Grand Rounds plans meet Como opposition

Residents fear loss of homes, businesses to ‘missing link’ project
Residents of Southeast Como are concerned that proposed routes to complete the Grand Rounds Scenic Parkway could eliminate homes, businesses, yards and sidewalks in their neighborhood. Como stakeholders were among the nearly 200 people were packed the gym in the Northeast Recreation Center on Sept. 20 for a meeting about the 3.5-mile between Northeast and Southeast, currently a “missing link” in the Grand Rounds, a 50-mile circuit of walking, running and biking trails through the city’s lakes, parks and riverbanks. The Minneapolis Park and Recreation Board (MPRB) is heading up the missing link project, with consultation from the HNTB Corporation and citizen and technical advisory committees. Plans are not final, and city officials and project planners seem to be leaning away from the more controversial routes, according to recent reporting in the StarTribune. Continue Reading

A kind of ‘relationship coffee’

Samuel Ngwa’s Minneapolis-based coffee company is tied to his African homeland
Brooklyn Park resident Samuel Ngwa took a business trip this summer to his hometown of Bamenda, a picturesque city in Cameroon characterized by plenty of hills and fair weather. While there, Ngwa, who has lived in the U.S. since college days, arranged for boatloads of the region’s high quality Arabica beans to be shipped to a secluded warehouse in North Minneapolis. That is where he single-handedly runs a small business called Safari Pride. At his factory, Ngwa roasts and sells coffee beans from all over the world, including those harvested by farmers he has known his whole life. Premium beans thrive in Bamenda’s shade and altitude. Continue Reading

Measuring water quality in Minneapolis, St. Paul lakes

Natalie Casemore, a student at the University of Minnesota, was lying on the Lake Calhoun beach on a 90-degree mid-June afternoon. She said she was unaware of the PFCs that have recently raised concerns about Calhoun, but she didn’t think it was a huge deal. For her, the best thing about Lake Calhoun is, “At neck-deep, I can still see my feet.”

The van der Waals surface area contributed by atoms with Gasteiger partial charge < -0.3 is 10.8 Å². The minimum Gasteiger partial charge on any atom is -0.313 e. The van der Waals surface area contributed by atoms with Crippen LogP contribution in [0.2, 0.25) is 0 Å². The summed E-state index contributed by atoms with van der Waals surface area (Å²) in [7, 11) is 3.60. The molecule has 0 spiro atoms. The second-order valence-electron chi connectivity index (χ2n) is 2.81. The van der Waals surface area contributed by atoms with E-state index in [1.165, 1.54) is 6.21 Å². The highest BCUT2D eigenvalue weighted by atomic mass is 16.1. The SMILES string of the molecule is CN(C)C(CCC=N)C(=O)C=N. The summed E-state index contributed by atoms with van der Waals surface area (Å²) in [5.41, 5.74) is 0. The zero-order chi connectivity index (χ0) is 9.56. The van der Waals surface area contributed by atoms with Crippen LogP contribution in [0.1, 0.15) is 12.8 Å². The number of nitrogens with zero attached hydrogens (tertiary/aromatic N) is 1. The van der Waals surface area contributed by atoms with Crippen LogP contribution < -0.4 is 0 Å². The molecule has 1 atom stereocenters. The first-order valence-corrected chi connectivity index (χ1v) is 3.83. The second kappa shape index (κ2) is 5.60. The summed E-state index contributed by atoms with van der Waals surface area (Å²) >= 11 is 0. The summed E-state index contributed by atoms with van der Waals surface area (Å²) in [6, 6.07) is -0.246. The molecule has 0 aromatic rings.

Alongside her, Andy Gickling, a student at the University of St. Thomas in St. Paul, a self-proclaimed beach enthusiast, declared “It’s a wonderful beach to come to, better than others in Minneapolis and St. Continue Reading

PFCs from 3M: an ongoing source of debate

For a half-century, ending in 2000, 3M produced some kinds of “perfluorochemicals” (PFCs) for use in stain resistant, anti-grease household products, most notably Scotchgard and Teflon (eventually sold to the Delaware-based DuPont Company), among others. Through the 1970s, the company dumped PFC wastes into local landfills, as was conventional and legal back then. From there, some PFCs seeped into groundwater, migrating into municipal and private wells in Lake Elmo, Oakdale, Cottage Grove and Woodbury. Numerous residents of these communities claim PFC contamination of groundwater has had a negative effect on their physical wellbeing while also causing their property values to decline. Recently, PFCs also turned up in Lake Calhoun, but the source of this contamination is yet to be determined. Continue Reading

Preserving the Great Lakes

Recently Minnesota became the first state to approve the landmark Great Lakes Compact – some say it’s a step in the right direction, but others claim it doesn’t go far enough ?A Canadian company’s 1998 proposal to siphon millions of gallons of water from Lake Superior to send to Asian countries in the form of drinking water sparked so much debate that eight U.S. states and the Canadian provinces of Quebec and Ontario came together in an agreement to safeguard the Great Lakes. To take effect, the deal must garner full support from each of the eight states and the U.S. Congress. In February, Minnesota became the first state to enact legislation that endorses the Great Lakes Compact. Water levels dropping
Concerns centering on the future of the Great Lakes abound as water levels are dropping to lows unheard of since the 1920s. Lake Superior alone is shallower than usual by two feet, researchers said at a conference at the University of Minnesota, sponsored by its Ecosystem Science and Sustainability Initiative, in partnership with the School of Journalism in May. Continue Reading